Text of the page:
Category Archives: Parenting

52 Cards – #3

I’m a day late with my weekly installment — we had a big family outing on Sunday, which is our usual crafting day, so we did short and easy this week. I actually have not yet added the Mod Podge to seal them and make sure everything stays where it belongs.



Aoife’s is on the left, mine is on the right.

Aoife used some fabric Sharpies on hers, with an eyedropper of water to smudge everything. I precut a couple of images and let her pick one (although I admit, I saved those gorgeous purple mushrooms for myself).

For mine, I painted it with yellow acrylic and added the description of the mushroom from an old Golden Guide, then added the mushrooms right on top.

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Aoife added more fabric marker on the back, with enough water to effectively eliminate most of her efforts. I experimented with tearing strips of paper with illustrations and then collaging them together, with mixed results.

I still love this project, and I can tell that Aoife even looks forward to it — she loves when I get out the paints and supplies!



Toddler Time: Unexpected Toys


Aoife is well into toddler-hood, and recently I’ve been struck by how she can take nearly any household object and turn it into a plaything. The most amazing thing is actually watching her learn, because just about anything she plays with, she learns from.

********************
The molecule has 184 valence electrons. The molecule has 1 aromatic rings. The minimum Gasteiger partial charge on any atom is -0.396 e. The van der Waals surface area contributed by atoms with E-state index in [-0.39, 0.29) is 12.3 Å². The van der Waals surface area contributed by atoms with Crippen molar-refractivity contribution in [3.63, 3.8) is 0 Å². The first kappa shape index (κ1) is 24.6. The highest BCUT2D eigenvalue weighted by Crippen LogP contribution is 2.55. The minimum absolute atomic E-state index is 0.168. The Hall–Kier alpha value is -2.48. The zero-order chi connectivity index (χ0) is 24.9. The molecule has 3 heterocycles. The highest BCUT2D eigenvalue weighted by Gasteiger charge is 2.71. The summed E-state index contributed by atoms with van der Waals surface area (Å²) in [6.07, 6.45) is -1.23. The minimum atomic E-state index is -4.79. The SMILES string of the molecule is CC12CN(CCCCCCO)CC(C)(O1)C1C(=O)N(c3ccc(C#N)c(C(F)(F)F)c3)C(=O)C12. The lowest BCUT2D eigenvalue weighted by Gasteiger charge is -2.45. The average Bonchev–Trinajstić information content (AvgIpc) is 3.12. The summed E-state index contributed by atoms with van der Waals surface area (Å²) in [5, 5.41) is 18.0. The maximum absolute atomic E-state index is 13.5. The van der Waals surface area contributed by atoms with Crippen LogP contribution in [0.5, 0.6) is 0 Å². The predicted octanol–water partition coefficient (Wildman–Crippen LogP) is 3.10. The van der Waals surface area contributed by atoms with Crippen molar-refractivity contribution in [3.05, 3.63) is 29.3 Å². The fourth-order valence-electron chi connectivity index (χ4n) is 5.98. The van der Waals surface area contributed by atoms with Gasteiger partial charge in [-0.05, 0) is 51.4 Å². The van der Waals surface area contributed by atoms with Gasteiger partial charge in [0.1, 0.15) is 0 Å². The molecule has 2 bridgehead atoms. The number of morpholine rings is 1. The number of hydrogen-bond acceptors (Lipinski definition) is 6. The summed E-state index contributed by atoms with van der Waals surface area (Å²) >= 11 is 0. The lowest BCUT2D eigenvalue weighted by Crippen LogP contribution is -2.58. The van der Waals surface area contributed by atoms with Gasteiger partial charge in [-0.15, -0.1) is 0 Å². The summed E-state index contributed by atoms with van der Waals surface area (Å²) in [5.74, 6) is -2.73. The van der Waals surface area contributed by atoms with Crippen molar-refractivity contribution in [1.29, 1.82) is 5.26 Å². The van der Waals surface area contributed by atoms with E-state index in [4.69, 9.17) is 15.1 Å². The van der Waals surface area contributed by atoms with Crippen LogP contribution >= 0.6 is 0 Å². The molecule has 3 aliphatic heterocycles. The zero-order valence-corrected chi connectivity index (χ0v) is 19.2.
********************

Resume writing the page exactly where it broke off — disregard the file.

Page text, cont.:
Here are some of the most unexpected “toys” that Aoife loves:

  1. Rolls of packing tape. These are fantastic for rolling on the floor or stacking into a tower (and then knocking it down).
  2. Notecard sets. A small box of stationery gives Aoife near-endless entertainment as she takes the cards out of the box, then takes the envelopes out of the box, then puts the cards in, then puts the envelopes in, then takes the envelopes out …
  3. Books of all sizes. Even when Aoife was younger, we joked that A Game of Thrones was her favorite book. She always picked that one up and carried it around because it was a perfect size for her to grasp easily. Now she loves flipping through whatever books are lying around, which is quite a variety, in our house.
  4. Skeins of yarn. Yarn is easy to hold on to, and Aoife’s favorite activity with yarn is to pull it across the floor and entice the cats to chase her. It’s great that she can have a couple of “playmates” while she runs around and around the living room. She thinks this whole process is hilarious.
  5. Wire cooling racks. Possibly the strangest entry in this list. Aoife loves to tap these against the metal baby gate or on the floor, making “music”. I think she choose the cooling racks over other pots and pans because they’re easy to grasp and light to carry. She also loves putting these on the floor and then standing on them, which is not mfavorite activity for her.

What would you add to this list?

52 Cards – #2